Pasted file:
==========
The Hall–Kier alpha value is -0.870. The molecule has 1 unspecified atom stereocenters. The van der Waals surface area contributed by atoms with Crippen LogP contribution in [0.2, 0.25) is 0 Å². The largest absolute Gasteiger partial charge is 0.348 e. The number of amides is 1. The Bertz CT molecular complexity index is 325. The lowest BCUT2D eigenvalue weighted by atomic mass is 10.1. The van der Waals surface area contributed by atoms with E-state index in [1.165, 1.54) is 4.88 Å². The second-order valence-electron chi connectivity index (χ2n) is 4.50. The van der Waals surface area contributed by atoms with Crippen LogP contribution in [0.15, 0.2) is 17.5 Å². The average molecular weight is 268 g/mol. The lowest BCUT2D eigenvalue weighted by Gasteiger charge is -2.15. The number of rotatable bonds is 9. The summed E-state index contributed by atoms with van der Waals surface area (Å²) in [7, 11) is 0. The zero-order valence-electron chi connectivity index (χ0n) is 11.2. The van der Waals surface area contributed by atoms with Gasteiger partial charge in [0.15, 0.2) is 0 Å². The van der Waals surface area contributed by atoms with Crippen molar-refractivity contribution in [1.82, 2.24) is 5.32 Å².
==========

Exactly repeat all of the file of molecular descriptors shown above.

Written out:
The Hall–Kier alpha value is -0.870. The molecule has 1 unspecified atom stereocenters. The van der Waals surface area contributed by atoms with Crippen LogP contribution in [0.2, 0.25) is 0 Å². The largest absolute Gasteiger partial charge is 0.348 e. The number of amides is 1. The Bertz CT molecular complexity index is 325. The lowest BCUT2D eigenvalue weighted by atomic mass is 10.1. The van der Waals surface area contributed by atoms with E-state index in [1.165, 1.54) is 4.88 Å². The second-order valence-electron chi connectivity index (χ2n) is 4.50. The van der Waals surface area contributed by atoms with Crippen LogP contribution in [0.15, 0.2) is 17.5 Å². The average molecular weight is 268 g/mol. The lowest BCUT2D eigenvalue weighted by Gasteiger charge is -2.15. The number of rotatable bonds is 9. The summed E-state index contributed by atoms with van der Waals surface area (Å²) in [7, 11) is 0. The zero-order valence-electron chi connectivity index (χ0n) is 11.2. The van der Waals surface area contributed by atoms with Gasteiger partial charge in [0.15, 0.2) is 0 Å². The van der Waals surface area contributed by atoms with Crippen molar-refractivity contribution in [1.82, 2.24) is 5.32 Å².